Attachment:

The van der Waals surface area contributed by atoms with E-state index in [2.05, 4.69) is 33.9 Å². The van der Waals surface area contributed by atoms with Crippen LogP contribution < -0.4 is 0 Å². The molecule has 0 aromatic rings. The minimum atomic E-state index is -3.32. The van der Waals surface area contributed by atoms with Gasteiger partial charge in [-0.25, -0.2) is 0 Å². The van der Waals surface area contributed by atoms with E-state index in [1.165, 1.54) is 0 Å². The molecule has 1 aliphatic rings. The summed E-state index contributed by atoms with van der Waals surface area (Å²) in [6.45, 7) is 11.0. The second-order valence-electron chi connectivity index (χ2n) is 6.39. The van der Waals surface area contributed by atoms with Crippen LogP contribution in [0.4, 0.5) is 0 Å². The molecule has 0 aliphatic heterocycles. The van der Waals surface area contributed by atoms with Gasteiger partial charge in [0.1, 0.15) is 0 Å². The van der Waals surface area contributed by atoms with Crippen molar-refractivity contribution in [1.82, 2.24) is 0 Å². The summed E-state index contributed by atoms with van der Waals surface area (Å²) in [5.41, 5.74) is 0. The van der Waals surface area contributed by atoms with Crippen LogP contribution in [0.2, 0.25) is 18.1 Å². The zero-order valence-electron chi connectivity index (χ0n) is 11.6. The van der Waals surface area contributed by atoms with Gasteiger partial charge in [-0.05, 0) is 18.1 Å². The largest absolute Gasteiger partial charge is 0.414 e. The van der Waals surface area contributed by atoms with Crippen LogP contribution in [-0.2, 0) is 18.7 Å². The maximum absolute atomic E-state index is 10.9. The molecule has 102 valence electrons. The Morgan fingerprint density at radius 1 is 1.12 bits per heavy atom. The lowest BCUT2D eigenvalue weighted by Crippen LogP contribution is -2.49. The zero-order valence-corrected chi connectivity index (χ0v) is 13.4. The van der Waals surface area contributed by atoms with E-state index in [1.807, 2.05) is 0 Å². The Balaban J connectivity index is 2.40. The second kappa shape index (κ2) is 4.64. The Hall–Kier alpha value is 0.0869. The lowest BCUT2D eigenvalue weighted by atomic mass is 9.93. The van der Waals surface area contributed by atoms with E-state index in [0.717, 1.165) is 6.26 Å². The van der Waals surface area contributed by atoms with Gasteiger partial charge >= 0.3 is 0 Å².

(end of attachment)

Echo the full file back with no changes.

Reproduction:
The van der Waals surface area contributed by atoms with E-state index in [2.05, 4.69) is 33.9 Å². The van der Waals surface area contributed by atoms with Crippen LogP contribution < -0.4 is 0 Å². The molecule has 0 aromatic rings. The minimum atomic E-state index is -3.32. The van der Waals surface area contributed by atoms with Gasteiger partial charge in [-0.25, -0.2) is 0 Å². The van der Waals surface area contributed by atoms with E-state index in [1.165, 1.54) is 0 Å². The molecule has 1 aliphatic rings. The summed E-state index contributed by atoms with van der Waals surface area (Å²) in [6.45, 7) is 11.0. The second-order valence-electron chi connectivity index (χ2n) is 6.39. The van der Waals surface area contributed by atoms with Crippen LogP contribution in [0.4, 0.5) is 0 Å². The molecule has 0 aliphatic heterocycles. The van der Waals surface area contributed by atoms with Gasteiger partial charge in [0.1, 0.15) is 0 Å². The van der Waals surface area contributed by atoms with Crippen molar-refractivity contribution in [1.82, 2.24) is 0 Å². The summed E-state index contributed by atoms with van der Waals surface area (Å²) in [5.41, 5.74) is 0. The van der Waals surface area contributed by atoms with Crippen LogP contribution in [0.2, 0.25) is 18.1 Å². The zero-order valence-electron chi connectivity index (χ0n) is 11.6. The van der Waals surface area contributed by atoms with Gasteiger partial charge in [-0.05, 0) is 18.1 Å². The largest absolute Gasteiger partial charge is 0.414 e. The van der Waals surface area contributed by atoms with Crippen LogP contribution in [-0.2, 0) is 18.7 Å². The maximum absolute atomic E-state index is 10.9. The molecule has 102 valence electrons. The Morgan fingerprint density at radius 1 is 1.12 bits per heavy atom. The lowest BCUT2D eigenvalue weighted by Crippen LogP contribution is -2.49. The zero-order valence-corrected chi connectivity index (χ0v) is 13.4. The van der Waals surface area contributed by atoms with E-state index in [1.807, 2.05) is 0 Å². The Balaban J connectivity index is 2.40. The second kappa shape index (κ2) is 4.64. The Hall–Kier alpha value is 0.0869. The lowest BCUT2D eigenvalue weighted by atomic mass is 9.93. The van der Waals surface area contributed by atoms with E-state index in [0.717, 1.165) is 6.26 Å². The van der Waals surface area contributed by atoms with Gasteiger partial charge >= 0.3 is 0 Å².